Tim Berners-Lee turned his ubiquitous Flip camera on me for a few minutes between takes when I was interviewing him for the BBC’s Digital Revolution programme in Abiriw, Ghana. If you want to find out what I really think about the revolutionary power of the Web, and what humans are doing to this phenomenal tabula rasa, view on:
Tuesday October 06, 2009 @ 07:22 PM (UTC)
Tuesday October 06, 2009 @ 07:03 PM (UTC)
I had the opportunity to ask Stephen Fry an hour’s worth of questions about the web today for Digital Revolution, and he pushed our Twitter presence up to 11 by putting a shout-out to his 780,000+ followers for our Name-That-Series campaign.
Thursday October 01, 2009 @ 07:13 PM (UTC)
I had an extraordinary time in Ghana with programme 1 of Digital Revolution, travelling around with Sir Tim Berners-Lee. Apart from hanging out with Timbl, the most exciting aspect was meeting people in Abiriw, in the mountains outside Accra, and speaking with them about how they use the web.
I recorded this vlog for the BBC DigRev blog about my impressions of this superb journey:
Friday September 25, 2009 @ 11:33 PM (UTC)
[Digital Revolution] Programme 1 production vlog week 1: Arianna Huffington and rockets in the desertMonday September 21, 2009 @ 11:19 PM (UTC)
Tuesday September 08, 2009 @ 08:27 PM (UTC)
Presenter Aleks Krotoski and Programme 4 director Molly Milton talk about the themes being explored for the fourth episode of Digital Revolution. (This was filmed at the end of last week before Aleks flew out to the US to start filming programme 1).
Wednesday September 02, 2009 @ 08:50 PM (UTC)
Wednesday 2 September 2009
I have, in effect, been living under a videogames rock for the past three months. My self-imposed exile at the hands of a looming PhD thesis submission date and the subsequent two weeks in a recovery position has rendered my bleeding-edge knowledge of computer gaming obsolete. When confronted with the headlines announcing trends, new releases and banal news, I feel like an OAP outpaced by the young whippersnappers who’ve staked out their turf in my neighbourhood: “Get offa my patch you little devils!” I want to shout, while shaking a gnarled PlayStation 1 controller at them. “Whateva, grandma,” they’d throw back, casually cool with their Wiimotes and iPhones. Harumph.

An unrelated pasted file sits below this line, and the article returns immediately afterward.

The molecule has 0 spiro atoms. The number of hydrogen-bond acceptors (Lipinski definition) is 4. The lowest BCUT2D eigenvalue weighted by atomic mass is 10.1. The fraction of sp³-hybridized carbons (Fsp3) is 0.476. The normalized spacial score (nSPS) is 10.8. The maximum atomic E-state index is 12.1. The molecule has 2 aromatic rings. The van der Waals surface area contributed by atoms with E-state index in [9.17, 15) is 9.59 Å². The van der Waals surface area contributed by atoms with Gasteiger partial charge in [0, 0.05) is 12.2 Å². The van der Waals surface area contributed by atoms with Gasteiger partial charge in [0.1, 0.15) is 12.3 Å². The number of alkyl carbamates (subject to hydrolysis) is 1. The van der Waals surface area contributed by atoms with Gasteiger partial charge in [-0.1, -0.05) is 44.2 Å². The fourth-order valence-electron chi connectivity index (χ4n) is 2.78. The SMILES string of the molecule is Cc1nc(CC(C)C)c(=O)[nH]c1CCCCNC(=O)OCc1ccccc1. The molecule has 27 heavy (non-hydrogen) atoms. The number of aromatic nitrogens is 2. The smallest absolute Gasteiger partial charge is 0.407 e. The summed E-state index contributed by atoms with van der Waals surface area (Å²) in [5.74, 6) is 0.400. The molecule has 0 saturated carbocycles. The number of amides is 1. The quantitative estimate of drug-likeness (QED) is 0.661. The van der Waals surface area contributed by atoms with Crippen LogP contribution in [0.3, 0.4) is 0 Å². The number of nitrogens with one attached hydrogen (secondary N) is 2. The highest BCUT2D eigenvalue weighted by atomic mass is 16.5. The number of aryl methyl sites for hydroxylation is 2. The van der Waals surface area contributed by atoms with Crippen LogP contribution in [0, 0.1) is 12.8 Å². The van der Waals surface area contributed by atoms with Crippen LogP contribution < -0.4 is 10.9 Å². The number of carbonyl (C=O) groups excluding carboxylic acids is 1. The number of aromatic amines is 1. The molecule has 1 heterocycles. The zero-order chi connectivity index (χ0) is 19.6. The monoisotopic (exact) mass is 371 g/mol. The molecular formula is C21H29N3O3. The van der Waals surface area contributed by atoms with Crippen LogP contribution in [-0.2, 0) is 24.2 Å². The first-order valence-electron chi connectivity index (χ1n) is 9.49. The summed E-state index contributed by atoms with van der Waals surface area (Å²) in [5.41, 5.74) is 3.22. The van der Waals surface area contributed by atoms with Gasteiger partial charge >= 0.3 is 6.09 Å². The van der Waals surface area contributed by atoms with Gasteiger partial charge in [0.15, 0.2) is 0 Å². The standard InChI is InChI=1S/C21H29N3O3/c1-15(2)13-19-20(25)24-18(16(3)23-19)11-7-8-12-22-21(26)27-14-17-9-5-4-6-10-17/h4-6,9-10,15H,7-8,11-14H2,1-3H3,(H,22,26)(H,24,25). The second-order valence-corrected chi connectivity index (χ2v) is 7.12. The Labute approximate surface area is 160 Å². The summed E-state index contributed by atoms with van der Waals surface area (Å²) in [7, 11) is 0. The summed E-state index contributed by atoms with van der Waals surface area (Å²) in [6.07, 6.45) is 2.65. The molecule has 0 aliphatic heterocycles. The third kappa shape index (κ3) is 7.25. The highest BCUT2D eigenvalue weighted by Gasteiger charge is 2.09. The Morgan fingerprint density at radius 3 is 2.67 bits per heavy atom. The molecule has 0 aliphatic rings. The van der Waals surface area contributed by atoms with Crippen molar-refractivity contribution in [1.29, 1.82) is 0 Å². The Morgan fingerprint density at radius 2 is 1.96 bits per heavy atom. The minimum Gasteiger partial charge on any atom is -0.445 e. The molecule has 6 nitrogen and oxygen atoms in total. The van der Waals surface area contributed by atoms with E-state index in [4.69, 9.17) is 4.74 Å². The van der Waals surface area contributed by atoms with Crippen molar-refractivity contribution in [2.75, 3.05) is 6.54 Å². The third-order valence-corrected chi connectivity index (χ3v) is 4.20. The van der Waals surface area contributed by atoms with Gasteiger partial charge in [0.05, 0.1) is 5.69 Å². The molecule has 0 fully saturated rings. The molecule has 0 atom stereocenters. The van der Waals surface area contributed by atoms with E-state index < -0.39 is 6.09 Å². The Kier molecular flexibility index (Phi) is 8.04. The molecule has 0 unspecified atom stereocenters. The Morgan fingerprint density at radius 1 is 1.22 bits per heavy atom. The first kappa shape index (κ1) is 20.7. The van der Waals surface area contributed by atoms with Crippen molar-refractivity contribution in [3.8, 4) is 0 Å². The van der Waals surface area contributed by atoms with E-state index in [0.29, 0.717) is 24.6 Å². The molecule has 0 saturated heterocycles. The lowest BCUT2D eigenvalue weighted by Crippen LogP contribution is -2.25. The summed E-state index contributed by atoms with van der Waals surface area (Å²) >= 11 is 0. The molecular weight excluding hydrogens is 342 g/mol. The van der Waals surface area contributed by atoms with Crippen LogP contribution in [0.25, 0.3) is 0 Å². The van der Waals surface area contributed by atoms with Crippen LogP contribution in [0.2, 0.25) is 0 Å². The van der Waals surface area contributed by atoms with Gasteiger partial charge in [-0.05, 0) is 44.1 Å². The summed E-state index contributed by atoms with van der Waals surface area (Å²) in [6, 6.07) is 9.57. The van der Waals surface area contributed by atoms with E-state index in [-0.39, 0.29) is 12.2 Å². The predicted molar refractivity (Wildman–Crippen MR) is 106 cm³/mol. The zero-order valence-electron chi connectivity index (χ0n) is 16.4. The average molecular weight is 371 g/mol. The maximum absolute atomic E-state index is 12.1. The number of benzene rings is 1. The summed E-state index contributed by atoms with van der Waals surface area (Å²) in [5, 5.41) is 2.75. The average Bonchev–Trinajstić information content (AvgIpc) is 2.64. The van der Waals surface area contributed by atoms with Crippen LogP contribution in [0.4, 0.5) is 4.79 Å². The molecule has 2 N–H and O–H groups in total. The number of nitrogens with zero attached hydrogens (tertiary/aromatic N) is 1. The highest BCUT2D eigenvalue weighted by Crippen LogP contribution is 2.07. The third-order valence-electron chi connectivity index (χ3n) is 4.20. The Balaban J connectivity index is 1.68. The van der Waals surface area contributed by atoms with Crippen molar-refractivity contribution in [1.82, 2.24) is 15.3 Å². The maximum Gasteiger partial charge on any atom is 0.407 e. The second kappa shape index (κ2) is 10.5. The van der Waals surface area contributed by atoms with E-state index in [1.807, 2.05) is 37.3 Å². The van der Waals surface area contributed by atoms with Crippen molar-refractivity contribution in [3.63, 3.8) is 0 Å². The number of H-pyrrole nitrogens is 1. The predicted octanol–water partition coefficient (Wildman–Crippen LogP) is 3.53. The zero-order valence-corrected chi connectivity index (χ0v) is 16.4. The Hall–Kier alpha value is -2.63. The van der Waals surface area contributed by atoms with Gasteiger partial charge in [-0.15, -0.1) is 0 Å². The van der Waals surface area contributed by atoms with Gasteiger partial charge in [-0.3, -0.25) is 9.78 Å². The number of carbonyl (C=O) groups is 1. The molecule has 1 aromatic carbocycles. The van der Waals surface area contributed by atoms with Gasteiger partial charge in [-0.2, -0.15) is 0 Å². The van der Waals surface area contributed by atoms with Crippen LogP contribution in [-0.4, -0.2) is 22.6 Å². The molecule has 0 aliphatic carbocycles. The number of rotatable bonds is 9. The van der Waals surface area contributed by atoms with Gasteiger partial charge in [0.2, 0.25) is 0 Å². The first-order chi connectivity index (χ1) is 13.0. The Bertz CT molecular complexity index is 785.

Monday August 24, 2009 @ 08:39 PM (UTC)
Over the past few weeks, we’ve been rather po-facedly debating the contemporary Nation-State: one union under the World Wide Web, facilitated by the Internet, threatening the sovereignty of modern political structures. Now, we’re going to turn the tables and look at what the Web is doing to us. No, not along the lines that Internet- sceptics like Baronness Susan Greenfield propose (we’ll be getting into that in our final programme), but at what we are giving up of ourselves to the people behind the websites every time we go online.
Wednesday August 19, 2009 @ 08:44 PM (UTC)
Wednesday 19 August 2009
There are few things more satisfying in life than levelling up. That, after all, is what games are all about. As a long-time player, I have a tendency to look at the world through console-coloured glasses. Recently, I had one of those mini-boosts in XP when I was on a train. I had quite happily, furiously, been scribbling in the margins of a document, drawing spaghetti arrows from one end to the other and back again, jotting down incomprehensible notes for myself and scratching out passages of text, when out of the blue my pen ran out of ink. It wasn’t blocked, it hadn’t dried up: I had used the entire charge of red in my ballpoint pen, from the moment it was first de-capped through to its final stroke. When I realised just what had happened, I heard that telltale little “ding” and knew I had a new trophy for my achievements shelf.
Tuesday August 18, 2009 @ 08:33 PM (UTC)
In 1995, in the summer before I moved to the UK, I was living just outside the Washington D.C. Beltway, not far away from the world headquarters of America Online. In those days, AOL ruled the roost; in the States at least, they dominated the commercial world wide web home market, and had a pretty solid stake in the business ISP world too.
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